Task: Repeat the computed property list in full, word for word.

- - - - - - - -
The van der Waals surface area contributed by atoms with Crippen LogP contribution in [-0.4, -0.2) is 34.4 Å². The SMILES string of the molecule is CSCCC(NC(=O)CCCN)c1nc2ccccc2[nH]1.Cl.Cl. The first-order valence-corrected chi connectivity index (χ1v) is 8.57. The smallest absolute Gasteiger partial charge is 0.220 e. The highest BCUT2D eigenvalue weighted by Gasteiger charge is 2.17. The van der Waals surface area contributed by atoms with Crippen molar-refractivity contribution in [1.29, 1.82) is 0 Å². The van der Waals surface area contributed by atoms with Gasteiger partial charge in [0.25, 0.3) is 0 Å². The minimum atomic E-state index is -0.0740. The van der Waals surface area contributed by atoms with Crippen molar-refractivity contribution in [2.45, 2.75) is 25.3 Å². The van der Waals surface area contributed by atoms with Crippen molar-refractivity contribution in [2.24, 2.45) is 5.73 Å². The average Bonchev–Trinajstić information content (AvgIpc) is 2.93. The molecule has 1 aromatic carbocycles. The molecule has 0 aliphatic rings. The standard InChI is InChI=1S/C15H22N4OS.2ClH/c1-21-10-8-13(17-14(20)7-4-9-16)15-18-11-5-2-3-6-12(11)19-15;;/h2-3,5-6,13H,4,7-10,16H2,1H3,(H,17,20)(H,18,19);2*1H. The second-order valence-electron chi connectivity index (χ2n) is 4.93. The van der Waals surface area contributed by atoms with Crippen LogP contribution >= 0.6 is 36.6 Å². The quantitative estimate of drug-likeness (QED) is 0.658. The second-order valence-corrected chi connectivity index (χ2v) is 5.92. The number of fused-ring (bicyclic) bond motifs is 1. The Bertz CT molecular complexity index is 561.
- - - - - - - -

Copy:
The van der Waals surface area contributed by atoms with Crippen LogP contribution in [-0.4, -0.2) is 34.4 Å². The SMILES string of the molecule is CSCCC(NC(=O)CCCN)c1nc2ccccc2[nH]1.Cl.Cl. The first-order valence-corrected chi connectivity index (χ1v) is 8.57. The smallest absolute Gasteiger partial charge is 0.220 e. The highest BCUT2D eigenvalue weighted by Gasteiger charge is 2.17. The van der Waals surface area contributed by atoms with Crippen molar-refractivity contribution in [1.29, 1.82) is 0 Å². The van der Waals surface area contributed by atoms with Gasteiger partial charge in [0.25, 0.3) is 0 Å². The minimum atomic E-state index is -0.0740. The van der Waals surface area contributed by atoms with Crippen molar-refractivity contribution in [2.45, 2.75) is 25.3 Å². The van der Waals surface area contributed by atoms with Crippen molar-refractivity contribution in [2.24, 2.45) is 5.73 Å². The average Bonchev–Trinajstić information content (AvgIpc) is 2.93. The molecule has 1 aromatic carbocycles. The molecule has 0 aliphatic rings. The standard InChI is InChI=1S/C15H22N4OS.2ClH/c1-21-10-8-13(17-14(20)7-4-9-16)15-18-11-5-2-3-6-12(11)19-15;;/h2-3,5-6,13H,4,7-10,16H2,1H3,(H,17,20)(H,18,19);2*1H. The second-order valence-electron chi connectivity index (χ2n) is 4.93. The van der Waals surface area contributed by atoms with Crippen LogP contribution >= 0.6 is 36.6 Å². The quantitative estimate of drug-likeness (QED) is 0.658. The second-order valence-corrected chi connectivity index (χ2v) is 5.92. The number of fused-ring (bicyclic) bond motifs is 1. The Bertz CT molecular complexity index is 561.